This is a florilegium that myself and UbiPetrus have put together in order to document the different views of “sacramental validity” that have existed in the Church in both the first and second millennium. After reading through this florilegium, it should be abundantly clear that the popular belief that Orthodoxy definitively teaches that there’s no sacraments outside the Church is unfounded. Rather, the history of this question is much more complex than is often supposed, both in the ancient past and our own day.
- Baptism by pouring is a valid form of baptism: Didache, St. Hippolytus of Rome
- Heretics do not have valid baptisms (or sacraments) and thus must be rebaptized upon entering the Church: St. Cyprian and the Council of Carthage +257, St. Firmilian of Caesarea, Patriarch Philaret of Moscow, Council of Constantinople +1756, St. Nicodemus the Hagiorite
- Heretics who do not have the proper form of baptism are to be rebaptized: Apostolic Constitutions, Laodicea
- By ancient custom, most heretics are to be received into the Church through chrismation or a profession of faith, and not rebaptism (excepting groups that don’t have proper baptismal form): Nicaea, Constantinople I, Chalcedon, Trullo, Joannes Zonaras, Theodore Balsamon, St. Mark of Ephesus, Council of Constantinople +1484, Council of Moldova +1642, Council of Moscow +1667, Russian Archbishop Benjamin, Conference of Canonical Orthodox Bishops, Orthodox Church in America, Greek Orthodox Archdiocese of America, Antiochian Orthodox Christian Archdiocese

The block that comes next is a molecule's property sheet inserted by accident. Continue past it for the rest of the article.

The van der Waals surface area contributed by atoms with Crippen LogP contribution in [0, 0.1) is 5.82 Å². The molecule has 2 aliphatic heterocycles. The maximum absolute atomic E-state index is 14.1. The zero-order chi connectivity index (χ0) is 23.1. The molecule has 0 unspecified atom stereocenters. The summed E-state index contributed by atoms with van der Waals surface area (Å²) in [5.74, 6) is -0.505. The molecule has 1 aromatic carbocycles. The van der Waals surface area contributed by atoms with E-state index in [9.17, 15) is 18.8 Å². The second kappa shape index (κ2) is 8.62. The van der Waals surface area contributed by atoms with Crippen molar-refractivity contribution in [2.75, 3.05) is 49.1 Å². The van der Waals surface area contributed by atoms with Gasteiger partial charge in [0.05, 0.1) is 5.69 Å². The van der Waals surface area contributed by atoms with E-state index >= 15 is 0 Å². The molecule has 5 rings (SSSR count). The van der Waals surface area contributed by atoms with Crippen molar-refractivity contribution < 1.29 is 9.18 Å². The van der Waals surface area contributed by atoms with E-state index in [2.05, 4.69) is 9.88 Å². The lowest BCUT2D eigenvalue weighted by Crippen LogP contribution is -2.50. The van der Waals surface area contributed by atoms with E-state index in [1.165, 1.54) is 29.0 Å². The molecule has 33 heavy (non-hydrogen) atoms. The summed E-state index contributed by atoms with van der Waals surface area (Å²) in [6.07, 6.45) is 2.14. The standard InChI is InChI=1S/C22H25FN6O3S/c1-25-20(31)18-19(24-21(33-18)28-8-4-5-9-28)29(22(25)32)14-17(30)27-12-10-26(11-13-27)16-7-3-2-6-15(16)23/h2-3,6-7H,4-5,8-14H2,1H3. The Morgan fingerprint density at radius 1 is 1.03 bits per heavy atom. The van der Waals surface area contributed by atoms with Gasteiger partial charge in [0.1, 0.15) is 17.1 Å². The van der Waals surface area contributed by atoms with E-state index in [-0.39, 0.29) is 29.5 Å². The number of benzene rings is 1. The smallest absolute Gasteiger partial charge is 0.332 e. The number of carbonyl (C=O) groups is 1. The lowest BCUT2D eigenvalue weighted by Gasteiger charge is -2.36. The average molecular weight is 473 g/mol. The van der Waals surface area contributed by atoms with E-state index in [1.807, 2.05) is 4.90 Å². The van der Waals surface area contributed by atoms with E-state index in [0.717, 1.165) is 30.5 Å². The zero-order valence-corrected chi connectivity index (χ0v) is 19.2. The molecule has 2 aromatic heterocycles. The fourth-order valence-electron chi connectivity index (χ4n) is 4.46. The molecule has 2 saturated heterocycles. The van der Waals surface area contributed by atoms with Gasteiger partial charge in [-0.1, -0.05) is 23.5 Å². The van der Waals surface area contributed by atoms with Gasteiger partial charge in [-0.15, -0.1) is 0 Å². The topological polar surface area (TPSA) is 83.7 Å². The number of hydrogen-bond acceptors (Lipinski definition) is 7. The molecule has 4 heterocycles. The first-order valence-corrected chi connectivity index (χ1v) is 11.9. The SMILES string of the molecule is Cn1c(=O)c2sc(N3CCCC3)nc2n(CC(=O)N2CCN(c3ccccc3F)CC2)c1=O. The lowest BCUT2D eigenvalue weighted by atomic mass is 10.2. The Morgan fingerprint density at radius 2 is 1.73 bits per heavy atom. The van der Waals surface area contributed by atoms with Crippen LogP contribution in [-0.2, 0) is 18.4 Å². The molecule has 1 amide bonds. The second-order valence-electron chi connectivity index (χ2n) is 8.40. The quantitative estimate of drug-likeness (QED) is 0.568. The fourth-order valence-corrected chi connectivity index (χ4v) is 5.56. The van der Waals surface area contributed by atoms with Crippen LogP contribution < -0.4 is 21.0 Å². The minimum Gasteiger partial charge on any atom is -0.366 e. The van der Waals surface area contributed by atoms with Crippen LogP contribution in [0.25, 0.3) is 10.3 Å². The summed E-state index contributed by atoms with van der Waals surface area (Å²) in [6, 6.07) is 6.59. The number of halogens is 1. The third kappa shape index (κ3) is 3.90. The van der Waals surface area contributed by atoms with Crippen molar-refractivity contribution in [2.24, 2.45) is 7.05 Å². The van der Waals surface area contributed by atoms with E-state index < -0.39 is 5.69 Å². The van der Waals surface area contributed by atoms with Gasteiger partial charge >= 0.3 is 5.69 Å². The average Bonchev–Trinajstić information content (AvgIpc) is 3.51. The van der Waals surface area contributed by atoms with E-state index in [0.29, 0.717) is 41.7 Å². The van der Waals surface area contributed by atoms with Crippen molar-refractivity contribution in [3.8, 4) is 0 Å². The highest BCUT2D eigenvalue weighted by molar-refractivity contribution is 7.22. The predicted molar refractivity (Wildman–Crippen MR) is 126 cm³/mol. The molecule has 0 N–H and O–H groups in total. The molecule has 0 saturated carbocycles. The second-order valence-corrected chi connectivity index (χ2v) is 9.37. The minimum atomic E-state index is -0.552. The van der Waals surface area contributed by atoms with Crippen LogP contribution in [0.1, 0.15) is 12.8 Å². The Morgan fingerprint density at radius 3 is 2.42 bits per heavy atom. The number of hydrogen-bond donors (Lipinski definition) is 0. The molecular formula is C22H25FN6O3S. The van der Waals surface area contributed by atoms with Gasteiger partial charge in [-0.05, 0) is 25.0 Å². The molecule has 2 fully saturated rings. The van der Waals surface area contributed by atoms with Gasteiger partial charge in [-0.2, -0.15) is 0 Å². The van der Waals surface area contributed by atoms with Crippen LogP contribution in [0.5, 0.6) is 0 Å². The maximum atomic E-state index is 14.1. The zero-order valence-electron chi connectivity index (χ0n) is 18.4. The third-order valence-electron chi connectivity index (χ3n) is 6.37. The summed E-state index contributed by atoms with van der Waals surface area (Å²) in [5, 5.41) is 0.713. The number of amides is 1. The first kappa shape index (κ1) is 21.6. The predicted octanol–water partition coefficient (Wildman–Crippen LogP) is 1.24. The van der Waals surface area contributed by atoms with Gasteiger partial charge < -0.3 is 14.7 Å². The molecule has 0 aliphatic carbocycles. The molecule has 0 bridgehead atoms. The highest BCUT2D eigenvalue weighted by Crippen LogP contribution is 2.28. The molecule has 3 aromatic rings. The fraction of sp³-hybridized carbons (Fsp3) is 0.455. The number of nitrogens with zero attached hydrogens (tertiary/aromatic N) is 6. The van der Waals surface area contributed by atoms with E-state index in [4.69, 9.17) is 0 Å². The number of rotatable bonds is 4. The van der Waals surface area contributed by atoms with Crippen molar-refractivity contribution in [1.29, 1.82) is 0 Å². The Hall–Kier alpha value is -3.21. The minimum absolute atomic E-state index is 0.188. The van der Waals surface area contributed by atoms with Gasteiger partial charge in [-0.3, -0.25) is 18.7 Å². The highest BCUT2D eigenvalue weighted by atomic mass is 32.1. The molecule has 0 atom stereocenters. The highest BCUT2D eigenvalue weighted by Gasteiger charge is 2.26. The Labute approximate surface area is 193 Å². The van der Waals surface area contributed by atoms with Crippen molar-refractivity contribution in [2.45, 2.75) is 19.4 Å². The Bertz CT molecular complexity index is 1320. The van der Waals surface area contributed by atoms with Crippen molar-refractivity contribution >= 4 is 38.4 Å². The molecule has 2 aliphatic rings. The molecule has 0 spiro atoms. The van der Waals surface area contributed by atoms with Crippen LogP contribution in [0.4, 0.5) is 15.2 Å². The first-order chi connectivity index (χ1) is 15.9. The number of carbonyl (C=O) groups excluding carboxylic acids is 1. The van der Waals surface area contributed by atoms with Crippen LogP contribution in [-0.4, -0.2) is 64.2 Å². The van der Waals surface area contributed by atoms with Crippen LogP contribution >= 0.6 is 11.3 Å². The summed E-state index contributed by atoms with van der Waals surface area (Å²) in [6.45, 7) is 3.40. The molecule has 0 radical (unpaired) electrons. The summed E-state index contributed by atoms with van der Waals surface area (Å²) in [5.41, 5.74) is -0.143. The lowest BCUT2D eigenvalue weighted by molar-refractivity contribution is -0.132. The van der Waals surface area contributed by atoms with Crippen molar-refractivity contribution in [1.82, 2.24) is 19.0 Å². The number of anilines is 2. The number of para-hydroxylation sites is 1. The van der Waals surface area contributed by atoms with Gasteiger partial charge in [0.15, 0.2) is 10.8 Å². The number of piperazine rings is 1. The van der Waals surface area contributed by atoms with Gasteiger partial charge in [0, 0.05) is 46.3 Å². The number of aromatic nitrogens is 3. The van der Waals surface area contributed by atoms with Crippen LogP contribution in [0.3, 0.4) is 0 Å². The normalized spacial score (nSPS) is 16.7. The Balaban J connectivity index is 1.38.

- Some believe heretics have valid baptisms and others believe they don’t, but regardless we should strictly obey whatever the canons tell us: St. Basil the Great
- Because heretics have the Church’s baptism, they are not to be rebaptized: Pope St. Stephen, Pope St. Sixtus II, St. Augustine of Hippo, Pope St. Siricius, St. Optatus of Milevis, St. Jerome, Pope St. Innocent I, St. Vincent of Lerins, St. Fulgentius of Ruspe, Pope St. Leo the Great, Council of Carthage +419, Pope St. Gregory the Great, St. Isidore of Seville, Patriarch Marcarius of Antioch, Bishop Nikodim Milaš, Fr. Georges Florovsky, Jubilee Council of Bishops of the Russian Orthodox Church
- Anti-rebaptism stance is implied, but not explicit: Council of Jerusalem +1672, Council of Crete +2016
- Pro-rebaptism stance is implied, but not explicit: Patriarch Dositheus of Jerusalem
- There is a real “ecclesial nature” within heterodox confessions: St. Philaret of Moscow, St. Sophrony of Essex, Fr. Dimitru Staniloae, Recent Orthodox Theologians